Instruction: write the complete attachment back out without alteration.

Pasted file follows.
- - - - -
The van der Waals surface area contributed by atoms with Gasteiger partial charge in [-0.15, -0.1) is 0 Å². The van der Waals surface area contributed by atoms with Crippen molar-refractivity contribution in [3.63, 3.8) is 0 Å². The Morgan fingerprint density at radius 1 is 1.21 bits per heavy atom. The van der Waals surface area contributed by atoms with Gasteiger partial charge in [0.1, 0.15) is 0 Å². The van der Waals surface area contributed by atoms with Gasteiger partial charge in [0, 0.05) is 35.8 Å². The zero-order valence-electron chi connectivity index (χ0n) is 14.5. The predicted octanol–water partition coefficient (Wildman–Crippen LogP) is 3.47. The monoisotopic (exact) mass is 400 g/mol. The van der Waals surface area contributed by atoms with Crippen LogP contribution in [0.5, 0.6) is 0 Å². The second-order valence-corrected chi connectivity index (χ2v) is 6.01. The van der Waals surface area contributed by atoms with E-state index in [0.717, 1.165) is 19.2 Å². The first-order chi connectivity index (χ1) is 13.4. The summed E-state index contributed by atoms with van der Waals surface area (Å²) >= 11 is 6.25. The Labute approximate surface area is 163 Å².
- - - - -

The van der Waals surface area contributed by atoms with Gasteiger partial charge in [-0.15, -0.1) is 0 Å². The van der Waals surface area contributed by atoms with Crippen molar-refractivity contribution in [3.63, 3.8) is 0 Å². The Morgan fingerprint density at radius 1 is 1.21 bits per heavy atom. The van der Waals surface area contributed by atoms with Gasteiger partial charge in [0.1, 0.15) is 0 Å². The van der Waals surface area contributed by atoms with Gasteiger partial charge in [0, 0.05) is 35.8 Å². The zero-order valence-electron chi connectivity index (χ0n) is 14.5. The predicted octanol–water partition coefficient (Wildman–Crippen LogP) is 3.47. The monoisotopic (exact) mass is 400 g/mol. The van der Waals surface area contributed by atoms with Crippen LogP contribution in [0.5, 0.6) is 0 Å². The second-order valence-corrected chi connectivity index (χ2v) is 6.01. The van der Waals surface area contributed by atoms with E-state index in [0.717, 1.165) is 19.2 Å². The first-order chi connectivity index (χ1) is 13.4. The summed E-state index contributed by atoms with van der Waals surface area (Å²) >= 11 is 6.25. The Labute approximate surface area is 163 Å².